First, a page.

Demand for mourning flowers rises in Covid-hit Chinese province
Chrysanthemum flowers, a symbol of mourning in China, are selling out in cities across the central province of Hubei, with prices rising sharply as demand surges following a wave of Covid-19 deaths.
Li, who works at Green Plant Shop in Wuhan, the provincial capital where the virus first emerged in late 2019, said he now charged Rmb45 ($6.63) per basket, a 50 per cent year-on-year increase.
“Last year, we only charged about Rmb30 for a basket of chrysanthemums,” he added. “This year isn’t comparable with last year. So many people died of Covid this year, which has boosted market demand.”
Niu, the owner of Xingfu Flower Store, has likewise taken advantage of the increased demand, charging Rmb50 per basket. “Chrysanthemums are almost sold out. We’ve only got several baskets left,” she said.
While chrysanthemums symbolise mourning across the country, their use to commemorate the dead during the lunar new year is particularly prevalent in Hubei.
“It’s a lunar new year tradition in Hubei province to buy them for visiting homes of relatives [of those] who recently died,” said Guan, a taxi driver in Wuhan. “This year, however, there are a lot more chrysanthemums than usual.”
After China lifted its zero-Covid restrictions last month, outbreaks surged in urban areas, and internal government estimates suggest hundreds of millions of people caught the virus in a matter of weeks.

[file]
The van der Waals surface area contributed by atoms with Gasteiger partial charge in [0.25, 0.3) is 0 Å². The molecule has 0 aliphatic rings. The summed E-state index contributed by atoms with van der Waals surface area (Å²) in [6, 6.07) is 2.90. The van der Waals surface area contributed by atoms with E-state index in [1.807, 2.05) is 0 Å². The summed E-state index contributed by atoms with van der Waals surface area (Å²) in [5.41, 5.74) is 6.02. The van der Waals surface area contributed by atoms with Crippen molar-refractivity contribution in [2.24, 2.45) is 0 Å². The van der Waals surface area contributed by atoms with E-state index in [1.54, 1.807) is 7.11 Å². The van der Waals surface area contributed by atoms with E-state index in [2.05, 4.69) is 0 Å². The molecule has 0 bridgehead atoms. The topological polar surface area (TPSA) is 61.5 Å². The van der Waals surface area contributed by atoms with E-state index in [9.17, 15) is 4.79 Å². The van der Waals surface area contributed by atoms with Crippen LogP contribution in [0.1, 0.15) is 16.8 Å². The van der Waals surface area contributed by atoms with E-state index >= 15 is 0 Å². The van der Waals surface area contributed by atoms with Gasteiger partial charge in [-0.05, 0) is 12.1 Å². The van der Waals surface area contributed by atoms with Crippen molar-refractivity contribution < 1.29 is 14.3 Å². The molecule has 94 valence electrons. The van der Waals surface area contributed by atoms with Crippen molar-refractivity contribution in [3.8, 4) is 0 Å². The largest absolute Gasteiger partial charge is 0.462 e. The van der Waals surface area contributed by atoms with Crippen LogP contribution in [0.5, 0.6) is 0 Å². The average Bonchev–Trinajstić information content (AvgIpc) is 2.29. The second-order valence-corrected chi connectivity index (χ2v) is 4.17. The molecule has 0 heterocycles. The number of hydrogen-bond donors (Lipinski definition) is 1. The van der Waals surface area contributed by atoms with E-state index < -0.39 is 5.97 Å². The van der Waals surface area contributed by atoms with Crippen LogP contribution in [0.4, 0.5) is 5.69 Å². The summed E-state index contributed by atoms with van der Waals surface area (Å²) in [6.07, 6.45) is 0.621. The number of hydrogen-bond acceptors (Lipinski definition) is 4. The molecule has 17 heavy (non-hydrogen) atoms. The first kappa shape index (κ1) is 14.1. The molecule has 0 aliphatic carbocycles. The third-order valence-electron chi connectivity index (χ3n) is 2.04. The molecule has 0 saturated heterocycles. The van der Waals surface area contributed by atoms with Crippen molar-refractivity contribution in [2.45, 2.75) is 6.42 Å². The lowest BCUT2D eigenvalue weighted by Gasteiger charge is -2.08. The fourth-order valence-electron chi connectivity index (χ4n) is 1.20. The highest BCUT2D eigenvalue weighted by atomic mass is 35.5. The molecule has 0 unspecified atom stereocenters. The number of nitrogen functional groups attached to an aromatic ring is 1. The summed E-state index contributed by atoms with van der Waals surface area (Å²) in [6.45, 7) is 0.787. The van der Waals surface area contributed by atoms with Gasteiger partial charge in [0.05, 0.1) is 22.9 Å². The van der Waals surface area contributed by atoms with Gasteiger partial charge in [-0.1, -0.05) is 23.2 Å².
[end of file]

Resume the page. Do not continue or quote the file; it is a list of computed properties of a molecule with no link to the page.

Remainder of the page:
Authorities have reported about 73,000 Covid-related deaths at hospitals across the country since pandemic controls were reversed. Analysts say the figures are an underestimation and point to signs of a rising death toll, including overcrowded hospitals, overburdened morgues and, in Hubei’s case, omnipresent chrysanthemums.
One government epidemiologist suggested about 80 per cent of China’s population had already been infected with Covid. In recent days, Chinese families have crossed provincial borders and reunited over the lunar new year holiday for the first time since 2019, spurring fears of a further rise in cases.
Locals have expressed surprise at the ubiquity of mourning flowers, with one person writing online: “I have lived in Wuhan for nearly 50 years. I have never seen something like this before.”
The chrysanthemums have underscored Covid’s particularly heavy impact on Hubei province. As of late December, it had the fourth-highest infection rate among China’s provinces and municipalities, after Sichuan, Beijing and Henan, according to an estimate by Huachuang Securities.
Wild chrysanthemums, which are used in Chinese medicine, have also seen increased demand.
Chinese Herbal Medicine Network, which tracks wild chrysanthemum prices, has in recent weeks reported steady price increases in Hubei, with the flowers selling out in some cities.
Beyond flower shops, many chrysanthemums in Hubei are sold at unauthorised stands, with no owner present and only a QR code to scan and pay via WeChat.
“There were even more two weeks ago,” Jin Zhang, a visitor at Wuhan’s lantern show, said of the chrysanthemum displays. “But there should be less next year,” she said, expressing optimism that the worst of the pandemic would be over.